Boehner wants an immigration bill, says White House official

Neil Munro White House Correspondent
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WASHINGTON — White House officials believe that House Speaker John Boehner wants to pass a major immigration rewrite, but a former top Republican legislator says he could lose his speakership by trying to push a bill past opposition from his GOP caucus.

“We hear from a number of people talking to them … more directly and way more more bluntly [than us], who are telling us there are positive signs that Speaker Boehner and the Republican caucus do want to find a solution,” said Felicia Escobar, the senior policy adviser on immigration for President Barack Obama’s Domestic Policy Council.

“We believe there are a number of pieces of legislation they want to act on in small bite-sized pieces … before they make a move on the House floor,” she said at a Sept. 25 meeting on immigration policy in Georgetown University. The small bills would cover younger illegals, immigrant workers or guest workers.

The White House doesn’t object to a piecemeal approach if that helps Senate and House leaders hold a joint conference to draft a big comprehensive rewrite of the law, she suggested.

Piecemeal bills are “OK if we can get to a place and sit down and negotiate a final product,” she said.

“We’re hopeful — [but] this is a long fight [and] we have 15 months until this Congress leaves” in December 2014, she said.

Boehner could push a major rewrite through the House using Democrats to get a majority, but would be “the end of his speakership,” said Tom Davis, a former GOP legislator from Northern Virginia.

Currently, the chance of a bill being passed “is 50/50,” said Rep. Chris Van Hollen, a senior Democratic legislator in the House. Van Hollen and Davis both joined Escobar at the Georgetown conference.

Van Hollen argued that a major rewrite would help the GOP, despite the eventual influx of additional Democratic-leaning voters.

“On balance, it will be harmful to the Republican Party — at least in the near term — if they are seen as blocking” a bill, Van Hollen insisted.

However, polls backed by reduced immigration groups show public opposition to increased immigration, and opposition — including among Latinos — to continued illegal immigration.

The Senate passed a bill in July that would triple immigration over over the next 10 years, to add 33 million legal immigrants. The bill would add one new immigrant for every two Americans that turns 18, despite the stalled economy that has left roughly 20 million Americans unemployed or underemployed.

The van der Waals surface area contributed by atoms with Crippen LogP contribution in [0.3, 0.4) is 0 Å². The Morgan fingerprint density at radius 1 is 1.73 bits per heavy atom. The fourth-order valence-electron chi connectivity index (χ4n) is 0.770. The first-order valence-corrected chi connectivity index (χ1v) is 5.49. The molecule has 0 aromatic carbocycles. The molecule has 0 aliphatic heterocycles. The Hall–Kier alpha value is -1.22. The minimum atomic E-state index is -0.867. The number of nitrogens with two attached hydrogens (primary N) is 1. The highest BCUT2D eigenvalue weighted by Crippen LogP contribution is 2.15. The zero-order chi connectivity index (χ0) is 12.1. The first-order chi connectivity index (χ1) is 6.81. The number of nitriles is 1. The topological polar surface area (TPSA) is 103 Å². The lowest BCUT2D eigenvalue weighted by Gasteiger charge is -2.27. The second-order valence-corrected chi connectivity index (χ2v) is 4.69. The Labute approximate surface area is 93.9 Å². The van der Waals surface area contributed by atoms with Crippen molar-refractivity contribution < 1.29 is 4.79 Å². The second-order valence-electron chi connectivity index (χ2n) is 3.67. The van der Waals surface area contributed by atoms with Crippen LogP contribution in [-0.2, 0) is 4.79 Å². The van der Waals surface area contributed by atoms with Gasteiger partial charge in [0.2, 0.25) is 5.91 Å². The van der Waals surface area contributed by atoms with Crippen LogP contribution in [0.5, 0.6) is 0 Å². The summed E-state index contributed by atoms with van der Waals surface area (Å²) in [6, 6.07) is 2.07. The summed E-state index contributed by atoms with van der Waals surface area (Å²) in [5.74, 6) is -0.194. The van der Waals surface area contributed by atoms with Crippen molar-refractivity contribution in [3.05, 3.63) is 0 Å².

In July and August, the Congressional Budget Office reported that the Senate bill would cut illegal immigration by only about 60 percent, and would shift more of the nation’s income from wage earners to investors and property owners.

Davis also backed passage of a major rewrite, but warned that GOP legislators are getting pulled and pushed in different directions.

Republicans “got hammered in the last [2012] election, not just by Hispanic voters, by Asian voters and ethnic voters … [because they] did not look like a welcoming party,” he said.

Opponents of the increased immigration say a reduced inflow will boost wages and prompt more lower-income voters — including Latinos and Asians — to identify as mainstream Americans and to cast their votes for the GOP.

However, GOP legislators “aren’t real eager to make [illegals and new immigrants] citizens and get them voting right away,” he said. “You never hear that in the public discussions, but you hear it in the [House] cloakroom all the time,” he added.

Also, they’re under pressure from the media, he said.

“Your media organs on the right and left are defining this to [Republican and Democratic] members,” he complained.

The leadership’s likely solution will be some measure that provides legal status to the illegals, without providing them with a new or quick way to get citizenship, Davis said. “I think that’s the thought process. … I think that’s going to be the Republican approach in the House,” he said.

Once a small bill is passed, Boehner can work with Senate Majority Leader Harry Reid to create a joint House-Senate conference where a final comprehensive deal can drafted and approved, Davis said.

“The leadership clearly wants to get something done,” Davis said. If the leadership passes a small bill by the end of the year, he said, and “get[s] it to conference, I think we’ve got a shot of working this out.”

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